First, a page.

The Atlantic Sound
Knopf, 275 pp., $25.00
In his first book of travel, The European Tribe (1986), Caryl Phillips revealed that it was after reading Richard Wright’s Native Son on a California beach that he decided to become a writer. Since Phillips was then a student at Oxford University, it is odd that he should have discovered his literary ambition in California. But then, growing up in the Britain of the 1960s and 1970s had given Phillips no “coherent sense” of who he was and where he came from. For immigrants from the remote outposts of the British Empire like Phillips, who came from St. Kitts, it was the special vitality of American black culture that came to support their own rather lonely struggles for dignity and selfhood in Britain. Things appear to have changed little for younger British writers such as Gary Younge, who was born in 1969, and who acquired his own bearings through an obsessively pursued interest in the American South. Growing up in the Home Counties, Younge “longed for the heartfelt affinity that both blacks and whites in the South seemed to have with their environment.” It seems a romantic idea of the South; and, up to a point, it is. But Younge here is hinting at a profounder fact about the tormented history of black– white relations in the American South: the centuries of suffering and conflict had bound the two peoples so tightly together that neither could deny the existence of the other. Nowhere else were the lives and self-images of white people so dependent upon the existence of a minority as in the South. Black people couldn’t be ignored in the way they were, and still are, in the small, relatively homogeneous and closed world of Britain. The “collective and selective myopia” about slavery that Younge thinks Britain has couldn’t have been maintained with the same undisturbed ease in the South.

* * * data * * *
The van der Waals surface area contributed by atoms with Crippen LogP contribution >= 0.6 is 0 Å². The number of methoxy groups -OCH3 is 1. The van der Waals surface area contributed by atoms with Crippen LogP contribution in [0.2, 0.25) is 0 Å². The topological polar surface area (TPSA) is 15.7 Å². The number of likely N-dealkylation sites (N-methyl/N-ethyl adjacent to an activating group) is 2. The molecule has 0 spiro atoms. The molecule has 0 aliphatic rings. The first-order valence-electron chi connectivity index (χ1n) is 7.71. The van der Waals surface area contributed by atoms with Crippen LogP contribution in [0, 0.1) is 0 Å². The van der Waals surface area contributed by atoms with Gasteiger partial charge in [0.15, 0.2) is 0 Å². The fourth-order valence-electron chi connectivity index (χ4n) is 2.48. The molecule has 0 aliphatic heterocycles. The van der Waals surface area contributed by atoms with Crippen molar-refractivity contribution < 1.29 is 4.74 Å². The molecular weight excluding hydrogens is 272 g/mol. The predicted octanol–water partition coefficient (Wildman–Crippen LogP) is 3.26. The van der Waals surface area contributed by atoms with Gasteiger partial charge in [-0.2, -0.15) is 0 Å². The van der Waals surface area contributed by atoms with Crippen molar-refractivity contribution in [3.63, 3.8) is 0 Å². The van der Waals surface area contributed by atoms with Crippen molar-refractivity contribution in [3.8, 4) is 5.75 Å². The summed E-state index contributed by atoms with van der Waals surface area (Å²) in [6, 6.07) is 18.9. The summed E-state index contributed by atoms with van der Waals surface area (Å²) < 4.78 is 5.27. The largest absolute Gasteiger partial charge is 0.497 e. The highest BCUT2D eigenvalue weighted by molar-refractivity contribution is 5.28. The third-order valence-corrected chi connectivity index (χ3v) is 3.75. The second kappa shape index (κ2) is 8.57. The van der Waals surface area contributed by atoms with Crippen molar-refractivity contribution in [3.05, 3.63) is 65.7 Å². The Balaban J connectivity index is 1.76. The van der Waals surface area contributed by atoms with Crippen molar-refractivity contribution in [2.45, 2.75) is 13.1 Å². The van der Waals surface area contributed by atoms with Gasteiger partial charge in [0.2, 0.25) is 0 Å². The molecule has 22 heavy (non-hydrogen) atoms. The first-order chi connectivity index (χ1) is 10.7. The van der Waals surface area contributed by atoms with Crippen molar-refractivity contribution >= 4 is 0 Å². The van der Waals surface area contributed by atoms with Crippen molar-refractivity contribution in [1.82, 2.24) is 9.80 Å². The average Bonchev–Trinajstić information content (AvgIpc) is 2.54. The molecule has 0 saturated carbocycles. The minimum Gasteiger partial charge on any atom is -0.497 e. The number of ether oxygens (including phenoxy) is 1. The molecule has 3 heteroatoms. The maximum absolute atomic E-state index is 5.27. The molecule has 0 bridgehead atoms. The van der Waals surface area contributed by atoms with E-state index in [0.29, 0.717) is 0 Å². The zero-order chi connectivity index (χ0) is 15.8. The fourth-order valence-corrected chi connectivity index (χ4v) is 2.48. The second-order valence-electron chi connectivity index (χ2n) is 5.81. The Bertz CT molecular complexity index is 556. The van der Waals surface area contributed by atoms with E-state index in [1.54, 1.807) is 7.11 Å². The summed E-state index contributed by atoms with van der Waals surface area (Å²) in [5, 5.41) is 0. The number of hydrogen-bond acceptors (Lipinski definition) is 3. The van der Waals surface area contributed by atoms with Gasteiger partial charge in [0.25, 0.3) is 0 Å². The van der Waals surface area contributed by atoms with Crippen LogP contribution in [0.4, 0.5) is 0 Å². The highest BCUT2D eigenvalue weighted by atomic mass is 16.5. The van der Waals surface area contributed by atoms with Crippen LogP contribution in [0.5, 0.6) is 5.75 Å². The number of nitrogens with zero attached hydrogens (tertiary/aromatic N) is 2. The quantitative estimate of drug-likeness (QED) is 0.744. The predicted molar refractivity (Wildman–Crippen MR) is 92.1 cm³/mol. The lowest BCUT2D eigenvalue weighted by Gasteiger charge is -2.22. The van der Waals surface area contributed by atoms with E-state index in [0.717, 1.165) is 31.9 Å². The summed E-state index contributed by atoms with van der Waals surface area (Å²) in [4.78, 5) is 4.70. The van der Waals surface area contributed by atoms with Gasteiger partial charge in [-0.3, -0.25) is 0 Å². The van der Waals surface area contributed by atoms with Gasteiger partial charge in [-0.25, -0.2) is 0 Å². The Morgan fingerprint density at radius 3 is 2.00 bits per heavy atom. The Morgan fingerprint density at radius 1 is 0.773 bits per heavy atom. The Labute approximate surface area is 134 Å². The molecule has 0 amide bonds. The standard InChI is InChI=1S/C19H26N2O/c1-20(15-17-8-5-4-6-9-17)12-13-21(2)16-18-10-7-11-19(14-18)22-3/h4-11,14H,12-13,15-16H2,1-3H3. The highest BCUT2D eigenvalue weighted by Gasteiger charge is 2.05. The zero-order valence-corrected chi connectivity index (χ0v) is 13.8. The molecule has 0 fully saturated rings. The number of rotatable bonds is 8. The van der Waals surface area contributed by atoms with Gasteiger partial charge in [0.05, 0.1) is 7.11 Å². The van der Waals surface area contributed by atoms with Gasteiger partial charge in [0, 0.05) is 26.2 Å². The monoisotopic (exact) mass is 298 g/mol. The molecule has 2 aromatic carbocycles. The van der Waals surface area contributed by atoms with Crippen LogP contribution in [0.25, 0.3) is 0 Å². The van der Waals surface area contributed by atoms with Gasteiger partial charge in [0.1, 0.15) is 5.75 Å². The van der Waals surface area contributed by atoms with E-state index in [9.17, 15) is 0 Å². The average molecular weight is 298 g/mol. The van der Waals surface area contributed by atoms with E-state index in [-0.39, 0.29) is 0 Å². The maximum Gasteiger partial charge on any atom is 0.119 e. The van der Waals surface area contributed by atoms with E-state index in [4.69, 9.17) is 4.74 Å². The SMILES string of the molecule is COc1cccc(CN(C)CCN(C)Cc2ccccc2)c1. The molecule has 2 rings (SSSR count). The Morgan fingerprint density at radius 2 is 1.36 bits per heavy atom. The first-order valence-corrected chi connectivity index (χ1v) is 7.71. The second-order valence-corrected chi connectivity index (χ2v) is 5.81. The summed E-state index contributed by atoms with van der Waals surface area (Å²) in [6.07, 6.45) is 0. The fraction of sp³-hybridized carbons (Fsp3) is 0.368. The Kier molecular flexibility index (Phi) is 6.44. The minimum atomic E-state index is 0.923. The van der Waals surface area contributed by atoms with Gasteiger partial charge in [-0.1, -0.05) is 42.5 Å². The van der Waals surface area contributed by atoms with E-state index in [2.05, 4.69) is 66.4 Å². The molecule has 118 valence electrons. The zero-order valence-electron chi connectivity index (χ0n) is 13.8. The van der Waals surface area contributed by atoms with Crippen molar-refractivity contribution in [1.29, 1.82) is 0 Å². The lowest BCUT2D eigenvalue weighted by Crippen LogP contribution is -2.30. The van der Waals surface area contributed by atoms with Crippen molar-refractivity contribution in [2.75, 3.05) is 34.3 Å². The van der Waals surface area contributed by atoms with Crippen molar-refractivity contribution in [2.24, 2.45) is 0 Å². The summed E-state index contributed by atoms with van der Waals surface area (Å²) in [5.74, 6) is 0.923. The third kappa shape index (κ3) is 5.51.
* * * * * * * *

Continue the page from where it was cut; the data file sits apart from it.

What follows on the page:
Black people, who had been part of British history for centuries, were absent from the books Phillips was assigned at the “white-dominated middle-class schools” he went to. Most of the black people in Britain at the time were recent arrivals from embarrassingly burdensome imperial holdings: Phillips, for instance, was only three months old in 1958 when his parents went, as part of a large West Indian migration, to live and work in England. As Younge points out it was easier to erase the West Indians from the history books since their numbers were so few and their own reference points “so well-hidden,” unlike, say, immigrants from the Indian subcontinent, which was part of a longstanding British romance.
“When you are being forced into a vacuum,” Gary Younge writes, “you will take your oxygen from wherever you can.” C.L.R. James, the Marxist writer from Trinidad, was probably one of the first immigrants from the Caribbean in Britain to grasp the revivifying potential of America. He had written at least one considerable book—about the late-eighteenth-century slave uprising in Haiti—before he went to America. During …